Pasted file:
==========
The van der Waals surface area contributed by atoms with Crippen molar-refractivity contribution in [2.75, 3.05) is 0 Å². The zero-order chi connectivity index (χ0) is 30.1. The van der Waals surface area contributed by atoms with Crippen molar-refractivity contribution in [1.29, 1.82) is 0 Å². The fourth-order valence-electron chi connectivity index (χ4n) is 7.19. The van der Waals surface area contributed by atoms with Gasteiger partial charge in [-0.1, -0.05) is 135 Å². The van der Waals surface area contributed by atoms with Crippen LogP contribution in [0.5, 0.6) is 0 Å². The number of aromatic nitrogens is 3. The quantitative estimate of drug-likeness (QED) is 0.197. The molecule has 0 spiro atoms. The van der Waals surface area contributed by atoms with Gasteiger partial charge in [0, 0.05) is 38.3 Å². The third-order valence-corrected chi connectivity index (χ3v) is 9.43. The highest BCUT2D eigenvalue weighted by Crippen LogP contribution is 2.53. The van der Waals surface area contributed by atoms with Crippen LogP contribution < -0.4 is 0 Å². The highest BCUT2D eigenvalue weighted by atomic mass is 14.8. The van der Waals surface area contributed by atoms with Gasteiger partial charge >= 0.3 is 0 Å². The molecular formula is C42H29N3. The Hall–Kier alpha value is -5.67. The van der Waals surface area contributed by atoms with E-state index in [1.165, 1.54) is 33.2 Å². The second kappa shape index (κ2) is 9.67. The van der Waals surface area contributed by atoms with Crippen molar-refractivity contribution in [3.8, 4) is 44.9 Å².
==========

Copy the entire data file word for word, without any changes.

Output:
The van der Waals surface area contributed by atoms with Crippen molar-refractivity contribution in [2.75, 3.05) is 0 Å². The zero-order chi connectivity index (χ0) is 30.1. The van der Waals surface area contributed by atoms with Crippen molar-refractivity contribution in [1.29, 1.82) is 0 Å². The fourth-order valence-electron chi connectivity index (χ4n) is 7.19. The van der Waals surface area contributed by atoms with Gasteiger partial charge in [-0.1, -0.05) is 135 Å². The van der Waals surface area contributed by atoms with Crippen LogP contribution in [0.5, 0.6) is 0 Å². The number of aromatic nitrogens is 3. The quantitative estimate of drug-likeness (QED) is 0.197. The molecule has 0 spiro atoms. The van der Waals surface area contributed by atoms with Gasteiger partial charge in [0, 0.05) is 38.3 Å². The third-order valence-corrected chi connectivity index (χ3v) is 9.43. The highest BCUT2D eigenvalue weighted by Crippen LogP contribution is 2.53. The van der Waals surface area contributed by atoms with Crippen LogP contribution < -0.4 is 0 Å². The highest BCUT2D eigenvalue weighted by atomic mass is 14.8. The van der Waals surface area contributed by atoms with Gasteiger partial charge >= 0.3 is 0 Å². The molecular formula is C42H29N3. The Hall–Kier alpha value is -5.67. The van der Waals surface area contributed by atoms with E-state index in [1.165, 1.54) is 33.2 Å². The second kappa shape index (κ2) is 9.67. The van der Waals surface area contributed by atoms with Crippen molar-refractivity contribution in [3.8, 4) is 44.9 Å².